|Publication number||US4357123 A|
|Application number||US 06/182,224|
|Publication date||Nov 2, 1982|
|Filing date||Aug 28, 1980|
|Priority date||Aug 28, 1980|
|Also published as||CA1159242A, CA1159242A1, DE3133029A1, DE3133029C2|
|Publication number||06182224, 182224, US 4357123 A, US 4357123A, US-A-4357123, US4357123 A, US4357123A|
|Inventors||Raymond T. Zweekly|
|Original Assignee||The Valeron Corporation|
|Export Citation||BiBTeX, EndNote, RefMan|
|Patent Citations (17), Referenced by (40), Classifications (9), Legal Events (2)|
|External Links: USPTO, USPTO Assignment, Espacenet|
1. Field of the Invention
The invention relates generally to insert retention or clamping arrangements. More specifically the invention pertains to a support and clamping blade for a metal cutting insert of a cut-off or parting tool.
2. Description of the Prior Art
Inserts for performing metal cutting operations such as cutting off and grooving are typically held in operative position by relatively narrow support blades which are, in turn, clamped in dove-tailed holders attached to the machine tool. These prior art support blades are typically provided with an elongated slot for locating mating surfaces of the insert whereby the insert cutting edge extends ahead of a leading edge of the support blade. The most pertinent prior patents known to the inventor disclosing such support blades are U.S. Pat. Nos. 3,894,322--Pano, 3,785,021--Norgren, 3,775,818--Sirola, 3,748,710--Lynch, 3,655,969--Pollington et al., and 3,523,349--Pollington et al.
Cut-off tools are also known in the art that feature cams for locking a cutting tool insert in place. The most pertinent prior patents in this area known to the inventor are U.S. Pat. Nos. 2,293,006--Luers, 2,343,855--Luers, 2,223,831--Luers, 1,480,938--Britt, 1,458,973--Bufford, 1,169,594--Amborn, 1,112,185--Amborn, 1,110,281--Amborn, and 1,090,810--Amborn.
In general, the first group of patents listed above teaches use of an insert support blade having an insert locating aperture with clamping performed either by spring biased action of a portion of the blade itself or by use of relatively complex non-unitary clamping actuators operating in conjunction with a sawcut in the blade. Those prior art disclosures with no separate clamp actuators typically rely on cutting forces to hold the insert in operative position. Such an approach can lead to insufficient insert retention capability when such tools are used, for example, in an inverted operating position. The separate clamping actuators disclosed in others of these prior art patents are complex in shape and therefore expensive to manufacture and, additionally, do not typically conform to the narrow thickness dimension of the support blade thereby presenting clearance problems. Another disadvantage found in some of these prior art devices is the necessity for a special tool for inserting or releasing cutting inserts clamped by the support device disclosed.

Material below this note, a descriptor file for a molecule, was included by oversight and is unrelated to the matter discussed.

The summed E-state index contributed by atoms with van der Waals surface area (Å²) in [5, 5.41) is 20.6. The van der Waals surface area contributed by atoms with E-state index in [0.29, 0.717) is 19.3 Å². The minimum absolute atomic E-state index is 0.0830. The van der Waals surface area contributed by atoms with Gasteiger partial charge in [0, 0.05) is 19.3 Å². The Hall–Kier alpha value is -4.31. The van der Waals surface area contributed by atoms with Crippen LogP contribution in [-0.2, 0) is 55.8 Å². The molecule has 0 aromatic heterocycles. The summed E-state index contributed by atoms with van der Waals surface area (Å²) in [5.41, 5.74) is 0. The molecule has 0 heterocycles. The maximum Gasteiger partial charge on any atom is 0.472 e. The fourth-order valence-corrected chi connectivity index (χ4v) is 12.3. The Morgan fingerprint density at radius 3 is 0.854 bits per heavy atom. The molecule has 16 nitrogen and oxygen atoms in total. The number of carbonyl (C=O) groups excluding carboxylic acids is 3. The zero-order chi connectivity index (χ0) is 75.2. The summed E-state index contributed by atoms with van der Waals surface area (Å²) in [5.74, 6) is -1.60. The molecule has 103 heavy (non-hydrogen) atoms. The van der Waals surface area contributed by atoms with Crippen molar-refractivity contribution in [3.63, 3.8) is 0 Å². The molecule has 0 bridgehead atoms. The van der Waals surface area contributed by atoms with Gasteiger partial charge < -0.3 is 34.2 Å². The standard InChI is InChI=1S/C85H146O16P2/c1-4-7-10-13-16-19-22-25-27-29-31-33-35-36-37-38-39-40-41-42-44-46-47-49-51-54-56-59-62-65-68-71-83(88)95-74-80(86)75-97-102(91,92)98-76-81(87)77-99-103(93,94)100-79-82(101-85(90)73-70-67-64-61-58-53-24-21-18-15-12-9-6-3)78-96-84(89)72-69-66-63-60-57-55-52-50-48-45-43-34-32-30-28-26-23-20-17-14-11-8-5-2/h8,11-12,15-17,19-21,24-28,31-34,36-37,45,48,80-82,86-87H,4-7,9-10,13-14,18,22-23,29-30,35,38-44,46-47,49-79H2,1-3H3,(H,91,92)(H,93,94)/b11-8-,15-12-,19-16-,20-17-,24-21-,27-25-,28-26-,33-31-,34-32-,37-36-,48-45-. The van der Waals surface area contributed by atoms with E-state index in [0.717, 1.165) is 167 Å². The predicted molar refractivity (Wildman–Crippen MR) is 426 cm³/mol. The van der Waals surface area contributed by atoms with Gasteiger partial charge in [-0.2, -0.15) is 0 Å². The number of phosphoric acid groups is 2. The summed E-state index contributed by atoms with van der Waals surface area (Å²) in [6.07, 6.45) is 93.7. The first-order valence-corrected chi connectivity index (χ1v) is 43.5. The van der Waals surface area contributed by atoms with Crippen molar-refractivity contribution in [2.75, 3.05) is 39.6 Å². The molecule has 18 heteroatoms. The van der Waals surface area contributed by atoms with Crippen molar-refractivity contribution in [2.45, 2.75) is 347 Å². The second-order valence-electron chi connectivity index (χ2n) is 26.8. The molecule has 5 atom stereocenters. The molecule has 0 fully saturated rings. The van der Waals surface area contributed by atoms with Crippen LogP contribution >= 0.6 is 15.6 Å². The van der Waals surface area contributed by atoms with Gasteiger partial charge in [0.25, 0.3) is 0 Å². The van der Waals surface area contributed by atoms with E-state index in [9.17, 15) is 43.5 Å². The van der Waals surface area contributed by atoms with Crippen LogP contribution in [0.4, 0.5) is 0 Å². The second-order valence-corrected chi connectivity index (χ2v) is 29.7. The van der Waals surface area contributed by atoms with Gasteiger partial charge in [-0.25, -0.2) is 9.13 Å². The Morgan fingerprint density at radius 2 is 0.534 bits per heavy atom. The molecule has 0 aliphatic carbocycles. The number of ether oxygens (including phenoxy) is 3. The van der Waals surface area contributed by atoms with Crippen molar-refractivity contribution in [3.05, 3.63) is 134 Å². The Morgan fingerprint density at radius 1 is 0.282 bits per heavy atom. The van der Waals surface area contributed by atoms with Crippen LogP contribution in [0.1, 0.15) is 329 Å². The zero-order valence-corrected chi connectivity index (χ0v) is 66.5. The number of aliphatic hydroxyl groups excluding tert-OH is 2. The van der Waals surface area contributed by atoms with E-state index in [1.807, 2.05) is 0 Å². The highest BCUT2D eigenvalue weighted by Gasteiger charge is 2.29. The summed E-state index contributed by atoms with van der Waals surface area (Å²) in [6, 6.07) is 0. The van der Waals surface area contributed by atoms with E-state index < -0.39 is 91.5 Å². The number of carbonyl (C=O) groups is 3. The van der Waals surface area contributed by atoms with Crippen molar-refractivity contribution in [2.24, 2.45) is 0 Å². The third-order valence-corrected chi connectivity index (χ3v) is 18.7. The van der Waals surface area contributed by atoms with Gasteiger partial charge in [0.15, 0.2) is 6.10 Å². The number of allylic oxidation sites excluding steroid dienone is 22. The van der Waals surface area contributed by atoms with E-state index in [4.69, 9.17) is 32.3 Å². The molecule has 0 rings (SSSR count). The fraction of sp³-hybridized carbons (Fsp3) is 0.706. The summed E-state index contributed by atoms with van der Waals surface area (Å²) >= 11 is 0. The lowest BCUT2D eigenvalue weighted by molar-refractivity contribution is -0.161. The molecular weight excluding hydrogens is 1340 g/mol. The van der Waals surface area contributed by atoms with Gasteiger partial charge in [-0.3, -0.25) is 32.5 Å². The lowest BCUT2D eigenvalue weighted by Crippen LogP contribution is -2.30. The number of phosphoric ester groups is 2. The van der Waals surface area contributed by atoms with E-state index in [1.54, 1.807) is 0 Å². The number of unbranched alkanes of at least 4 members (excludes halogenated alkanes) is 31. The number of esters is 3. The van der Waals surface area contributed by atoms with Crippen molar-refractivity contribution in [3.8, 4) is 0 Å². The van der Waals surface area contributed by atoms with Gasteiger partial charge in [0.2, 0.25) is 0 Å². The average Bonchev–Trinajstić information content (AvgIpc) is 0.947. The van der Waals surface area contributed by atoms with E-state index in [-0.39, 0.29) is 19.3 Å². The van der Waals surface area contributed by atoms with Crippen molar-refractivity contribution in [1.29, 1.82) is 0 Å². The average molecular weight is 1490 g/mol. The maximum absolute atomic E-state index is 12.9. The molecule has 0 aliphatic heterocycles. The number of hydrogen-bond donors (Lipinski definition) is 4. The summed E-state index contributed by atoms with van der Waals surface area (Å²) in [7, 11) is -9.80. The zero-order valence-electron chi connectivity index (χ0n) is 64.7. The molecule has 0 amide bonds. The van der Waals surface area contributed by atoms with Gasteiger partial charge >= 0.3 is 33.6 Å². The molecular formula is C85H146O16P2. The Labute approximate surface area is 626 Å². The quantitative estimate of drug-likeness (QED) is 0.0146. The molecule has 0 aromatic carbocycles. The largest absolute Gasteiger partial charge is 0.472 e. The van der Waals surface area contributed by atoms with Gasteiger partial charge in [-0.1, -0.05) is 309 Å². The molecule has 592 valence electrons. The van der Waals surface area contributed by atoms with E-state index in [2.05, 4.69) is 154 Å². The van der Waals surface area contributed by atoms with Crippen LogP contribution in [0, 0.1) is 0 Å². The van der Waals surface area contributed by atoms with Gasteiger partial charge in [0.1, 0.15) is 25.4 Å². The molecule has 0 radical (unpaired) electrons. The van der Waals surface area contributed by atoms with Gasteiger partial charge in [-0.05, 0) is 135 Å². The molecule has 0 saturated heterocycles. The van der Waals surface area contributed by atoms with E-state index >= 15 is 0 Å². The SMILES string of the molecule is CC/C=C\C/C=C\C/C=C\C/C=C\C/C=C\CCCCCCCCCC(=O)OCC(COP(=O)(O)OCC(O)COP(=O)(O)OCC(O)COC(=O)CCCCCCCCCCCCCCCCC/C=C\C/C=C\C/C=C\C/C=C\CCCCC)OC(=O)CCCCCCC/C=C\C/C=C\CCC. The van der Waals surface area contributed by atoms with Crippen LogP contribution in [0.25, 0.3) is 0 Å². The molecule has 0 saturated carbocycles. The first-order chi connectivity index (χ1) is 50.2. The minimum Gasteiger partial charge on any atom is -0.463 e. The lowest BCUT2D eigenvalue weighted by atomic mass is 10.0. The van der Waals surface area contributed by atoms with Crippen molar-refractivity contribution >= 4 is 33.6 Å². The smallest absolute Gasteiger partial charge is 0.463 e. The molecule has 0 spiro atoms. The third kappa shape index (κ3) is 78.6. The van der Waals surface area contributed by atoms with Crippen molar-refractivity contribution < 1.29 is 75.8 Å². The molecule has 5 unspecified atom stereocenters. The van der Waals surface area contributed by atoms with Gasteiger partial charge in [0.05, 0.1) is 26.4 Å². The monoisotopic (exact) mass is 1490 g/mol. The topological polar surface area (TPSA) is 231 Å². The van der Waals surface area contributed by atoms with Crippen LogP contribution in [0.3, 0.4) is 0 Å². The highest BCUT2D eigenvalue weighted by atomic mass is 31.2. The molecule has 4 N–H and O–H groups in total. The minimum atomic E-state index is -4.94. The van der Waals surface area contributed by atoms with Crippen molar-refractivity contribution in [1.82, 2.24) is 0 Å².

The second group of patents listed above generally teaches use of cams to effect insert locking in a locating slot in a blade or other type insert holder. However, the disclosed arrangements utilize cams bearing directly on the cutting elements. This approach leads to undesirable forces being exerted directly onto the cam surfaces, which can lead to damaging wear thereof. Additionally, with the disclosed cams, cutting forces on the inserts or blades held by said cams tend to cause reverse actuation of the camming elements used.
It is therefore an object of this invention to provide insert retention in a narrow insert support blade in a manner overcoming the above deficiencies in prior art approaches.
To this end, a support blade for a cut-off tool insert includes a first aperture shaped for mating engagement with the insert. A second aperture is positioned in the blade to provide a flexible portion of support blade material generally bounded by the first and second apertures, an opening extending between lateral surfaces of the blade communicating with the second aperture and shaped to hold a similarly-shaped camming member operative on either clockwise or counterclockwise rotation to bear against an opposing surface of the second aperture to thereby, via the flexible portion of the blade material, force opposing surfaces of the first aperture toward one another to exert clamping force on the insert seated therein.